After a decade of neglect following the collapse of the Soviet Union, Russia re-entered Africa to join what had become known as the “new scramble for Africa”.

Forewarned by President Vladimir Putin’s penchant for revisionist adventurism, the West regarded this move as a major foreign policy event. And given the present state of relations, it does not welcome any foreign policy success on the part of the Kremlin, regarding it as a threat to its own interests; a failure to contain the Russian bear.

On the one hand, this may come across as a clear case of over-reaction. The competition Russia faces in Africa is formidable, involving players such as the US, the EU, China, the UK, France and Germany, India, Turkey and Japan and lagging far behind most of them in terms of trade, investment, development aid and cultural recognition.

Russia concentrates only on a dozen or so African states out of a total of 54. In comparison to the main players in the stampede, it is still a minnow. In  just a decade, for example, China moved to  become a major trade and investment partner in Africa.

Wanting to maintain the momentum of his foreign policy successes, Putin will pounce on every opportunity.

This is obviously impossible for Russia to match given the state of its economy. It still languishes at the bottom of the pile of competitors and is destined to remain there. Presently, no African state features among Russia’s top 15 international trading partners, with the country only responsible for 2.2 % of total global exports estimated at $16-trillion.

Russia’s presence and role in Africa, for now and the future, are in comparative terms too insignificant to have a meaningful impact on the continent .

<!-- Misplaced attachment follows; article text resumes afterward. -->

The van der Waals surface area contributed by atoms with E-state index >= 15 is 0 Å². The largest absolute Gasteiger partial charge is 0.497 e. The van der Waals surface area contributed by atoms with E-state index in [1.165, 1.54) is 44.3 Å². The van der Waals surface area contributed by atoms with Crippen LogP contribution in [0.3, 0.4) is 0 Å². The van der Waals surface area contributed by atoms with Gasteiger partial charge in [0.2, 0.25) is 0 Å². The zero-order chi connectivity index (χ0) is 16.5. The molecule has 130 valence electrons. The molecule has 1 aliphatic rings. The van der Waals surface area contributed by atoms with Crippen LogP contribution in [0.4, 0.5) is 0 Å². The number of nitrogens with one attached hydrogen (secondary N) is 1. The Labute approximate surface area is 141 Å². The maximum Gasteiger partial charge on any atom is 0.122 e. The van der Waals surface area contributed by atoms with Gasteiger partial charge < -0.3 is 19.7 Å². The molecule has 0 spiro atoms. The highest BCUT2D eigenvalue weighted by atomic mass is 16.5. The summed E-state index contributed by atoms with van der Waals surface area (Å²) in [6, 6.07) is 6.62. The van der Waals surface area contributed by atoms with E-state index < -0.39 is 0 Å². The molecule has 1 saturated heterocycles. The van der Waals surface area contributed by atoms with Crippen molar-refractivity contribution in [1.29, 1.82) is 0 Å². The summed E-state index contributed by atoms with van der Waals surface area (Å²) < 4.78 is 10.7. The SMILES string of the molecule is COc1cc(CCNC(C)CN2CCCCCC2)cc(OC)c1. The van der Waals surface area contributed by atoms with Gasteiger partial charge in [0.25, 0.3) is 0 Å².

On the other hand, what causes concern in the West is the Kremlin’s geo-strategic intentions in Africa, replicating its role of agent provocateur as it  has done in its own region in recent years.

Initially, Russia’s new entry into Africa was mainly aimed at making money, taking advantage of the new “rising Africa” phenomenon. However, as relations between Russia and the West deteriorated and competition increased, Russian revisionist geostrategic goals became an important part of the scenario.

Wanting to maintain the momentum of his foreign policy successes, Putin will pounce on every opportunity. Presently he is under pressure. Even for him, all the good things no longer seem to go together. The dwindling oil price, debilitating Western sanctions, domestic economic decline and mounting internal political opposition (with his poll ratings declining), have forced him to look at fresh options. Involvement in Africa offers low hanging fruit: a low-risk, accessible and affordable way to relieve domestic economic threats and off-set the high price of Russian foreign policy adventurism.

Quite clearly the present Russian pivot to Africa is aimed at maximising influence and enhancing its role as a global role player. This is the point Putin wants to drive home. It follows on his military successes in Georgia, Crimea, Ukraine and Syria, and hosting the winter Olympics and soccer World Cup, which significantly enhanced his international standing. Putin obviously wishes to consolidate, even expand, these successes.

As he proclaimed at the Sochi Winter Olympics: “At last Russia has returned to the world arena as a strong state — a country that others heed, and [that] can stand up for itself.”

Taking note of the intensity of global reaction to Russia’s new Africa adventure, this move had substantial propaganda value for the Kremlin. It wants the world to believe Putin is unstoppable. However, what Russia has to contend with is that Africans no longer see Russia as a Cold War hero fighting colonialism. It will have to switch to the role of public benefactor, helping liberate them from insecurity, underdevelopment, destitution and poverty.